New Research: Pension Fund Bailouts

Government rescues of pension funds lead to opportunistic behavior

At an estimated cost of nearly $100 billion in taxpayer funds, pandemic-era bailouts have negatively affected the management and administration of multi-employer pension plans (MEPPs).

This according to a new study co-authored by Phillip Quinn, an associate professor of accounting and the PricewaterhouseCoopers and Alumni Accounting Professor at the University of Washington Foster School of Business.

Phil Quinn

The study examines how MEPPs, collectively bargained pension plans that provide retirement benefits for 11 million participants, respond to cash bailouts—particularly after the 2021 American Rescue Plan Act (ARP). When signed into law, this act established the Special Financial Assistance program, which provided cash infusions for certain MEPPs.

“We find that the pension bailout increased plans’ incentives to engage in risk-taking, opportunistic and self-serving behaviors,” says co-author Michael Dambra, an associate professor and Kenneth W. Colwell Chair of Accounting and Law at the University at Buffalo School of Management. “It shifts the consequences of increased risk-taking away from the companies sponsoring these underfunded pension plans and onto taxpayers.”

Riskier assets, bigger benefits, heftier fees

In the first large-scale study of the economic consequences of a pension bailout, Quinn, Dambra and John L. Wertz (PhD 2021), a Foster PhD Program graduate now at Indiana University, analyzed the behavior of more than 1,000 MEPPs from 2018 to 2021—including the first full year after the American Rescue Plan—using data from the Form 5500 Annual Report filed with the Department of Labor.

Each report includes information about the plan, such as its financial condition, operations and participation. The research compared investment allocations and pension administration of MEPPs to collectively bargained, single employer pension plans (SEPPs), which have never received bailout funding.

The study finds that the risks taken in the management and administration of MEPPs extended to increasing investment allocations to riskier assets, increasing future benefit payments for participants, and increasing administrative fees relative to SEPPs after President Biden signed the ARP into law. In addition, the researchers find evidence suggesting that some plans took action to increase the likelihood of qualifying for bailouts.

Notably, they also confirm that increased investment allocations to riskier assets, future benefit payments and administrative fees were concentrated among better-funded MEPPs, which did not receive bailouts.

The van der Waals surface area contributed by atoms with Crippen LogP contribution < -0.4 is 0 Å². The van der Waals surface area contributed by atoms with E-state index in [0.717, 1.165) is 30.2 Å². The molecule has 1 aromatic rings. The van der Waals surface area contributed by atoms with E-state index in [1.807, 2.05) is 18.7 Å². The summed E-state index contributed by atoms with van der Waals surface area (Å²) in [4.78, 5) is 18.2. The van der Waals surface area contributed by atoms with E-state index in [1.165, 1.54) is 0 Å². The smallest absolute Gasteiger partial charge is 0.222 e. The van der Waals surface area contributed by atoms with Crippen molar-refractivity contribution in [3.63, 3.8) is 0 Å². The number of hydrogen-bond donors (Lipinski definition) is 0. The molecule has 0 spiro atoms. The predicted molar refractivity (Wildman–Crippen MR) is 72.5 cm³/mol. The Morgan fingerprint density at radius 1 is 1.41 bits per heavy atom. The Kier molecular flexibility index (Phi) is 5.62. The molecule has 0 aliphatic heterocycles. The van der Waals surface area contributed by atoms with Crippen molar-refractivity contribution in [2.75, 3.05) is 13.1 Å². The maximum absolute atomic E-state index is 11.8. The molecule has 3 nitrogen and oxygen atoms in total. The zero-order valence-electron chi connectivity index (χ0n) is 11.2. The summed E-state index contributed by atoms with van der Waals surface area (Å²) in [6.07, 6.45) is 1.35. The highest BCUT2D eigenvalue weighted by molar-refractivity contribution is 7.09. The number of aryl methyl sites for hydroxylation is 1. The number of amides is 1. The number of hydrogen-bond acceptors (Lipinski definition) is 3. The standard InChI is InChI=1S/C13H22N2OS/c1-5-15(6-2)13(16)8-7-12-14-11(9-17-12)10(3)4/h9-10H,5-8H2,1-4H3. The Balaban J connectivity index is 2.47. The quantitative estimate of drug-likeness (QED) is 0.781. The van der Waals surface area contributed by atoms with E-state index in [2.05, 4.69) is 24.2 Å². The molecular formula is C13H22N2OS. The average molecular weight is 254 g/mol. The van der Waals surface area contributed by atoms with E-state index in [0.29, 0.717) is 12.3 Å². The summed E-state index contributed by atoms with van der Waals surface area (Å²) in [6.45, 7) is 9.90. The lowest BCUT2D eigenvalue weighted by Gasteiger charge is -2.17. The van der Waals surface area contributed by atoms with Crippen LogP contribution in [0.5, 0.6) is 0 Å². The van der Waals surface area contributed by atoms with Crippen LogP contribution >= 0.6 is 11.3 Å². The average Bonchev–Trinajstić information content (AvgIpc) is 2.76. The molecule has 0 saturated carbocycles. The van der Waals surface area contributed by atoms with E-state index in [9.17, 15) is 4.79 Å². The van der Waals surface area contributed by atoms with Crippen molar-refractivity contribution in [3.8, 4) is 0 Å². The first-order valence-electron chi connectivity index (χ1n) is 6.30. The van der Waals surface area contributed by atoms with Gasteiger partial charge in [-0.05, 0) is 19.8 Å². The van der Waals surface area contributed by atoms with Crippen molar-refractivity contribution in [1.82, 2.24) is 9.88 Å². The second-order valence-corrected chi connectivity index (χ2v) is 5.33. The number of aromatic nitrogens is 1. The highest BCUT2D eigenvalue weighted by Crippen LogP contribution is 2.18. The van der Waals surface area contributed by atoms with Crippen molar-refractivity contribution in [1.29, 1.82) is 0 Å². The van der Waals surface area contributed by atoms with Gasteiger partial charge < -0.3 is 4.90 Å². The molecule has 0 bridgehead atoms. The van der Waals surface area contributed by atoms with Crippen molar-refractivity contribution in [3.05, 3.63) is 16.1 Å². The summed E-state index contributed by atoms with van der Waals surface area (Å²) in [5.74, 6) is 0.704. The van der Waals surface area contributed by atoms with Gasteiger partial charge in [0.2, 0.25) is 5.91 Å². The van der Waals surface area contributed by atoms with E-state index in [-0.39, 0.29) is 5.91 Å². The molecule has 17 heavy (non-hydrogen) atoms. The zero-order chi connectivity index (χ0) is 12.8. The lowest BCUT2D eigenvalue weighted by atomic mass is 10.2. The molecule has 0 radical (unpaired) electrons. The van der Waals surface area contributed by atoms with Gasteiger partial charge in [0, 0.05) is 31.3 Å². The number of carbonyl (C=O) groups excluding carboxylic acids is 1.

“With the passage of the ARP, administrators of better-funded MEPPs observed enormous cash infusions for their peers at critically underfunded MEPPs,” notes Quinn. “Seeing these cash bailouts, I imagine administrators of better-funded MEPPs became less concerned about insolvency at their own plans, because now there was a precedent for them to be bailed out as well.”

Temporary relief, long-term dilemma

As pension funding shortfalls remain a problem in the United States, both in the private and public sectors, taxpayers and policymakers need critical data and analyses to find a solution for current and future retirees. Current estimates suggest that public-sector pensions are collectively underfunded by approximately $6.5 trillion.

This research by Quinn, Dambra and Wertz suggests that cash bailouts, while temporarily relieving underfunding issues for affected plans, are unlikely to solve the structural underfunding issues present in both private and public sector pension plans, and may worsen the issue over time.

“The American Rescue Plan provided nearly $100 billion in bailout funding for critically underfunded multi-employer pension plans,” says Quinn. “Our research indicates that better-funded MEPPs, which didn’t receive a bailout, responded to the ARP by increasing risk-taking, general administrative fees and investment management fees. Thus, rather than correcting long-standing pension underfunding issues, the ARP appears to have sparked a firestorm of moral hazard issues that could well worsen underfunding issues.”

Economic consequences of pension bailouts: Evidence from the American Rescue Plan” is the work of Philip Quinn, Michael Dambra and John Wertz.

Adapted from an original article by Alexandra Richter of the University at Buffalo.

Ed Kromer Managing Editor Foster School

Ed Kromer is the managing editor of Foster Business magazine. Over the past two decades, he has served as the school’s senior storyteller, writing about a wide array of people, programs, insights and innovations that power the Foster School community.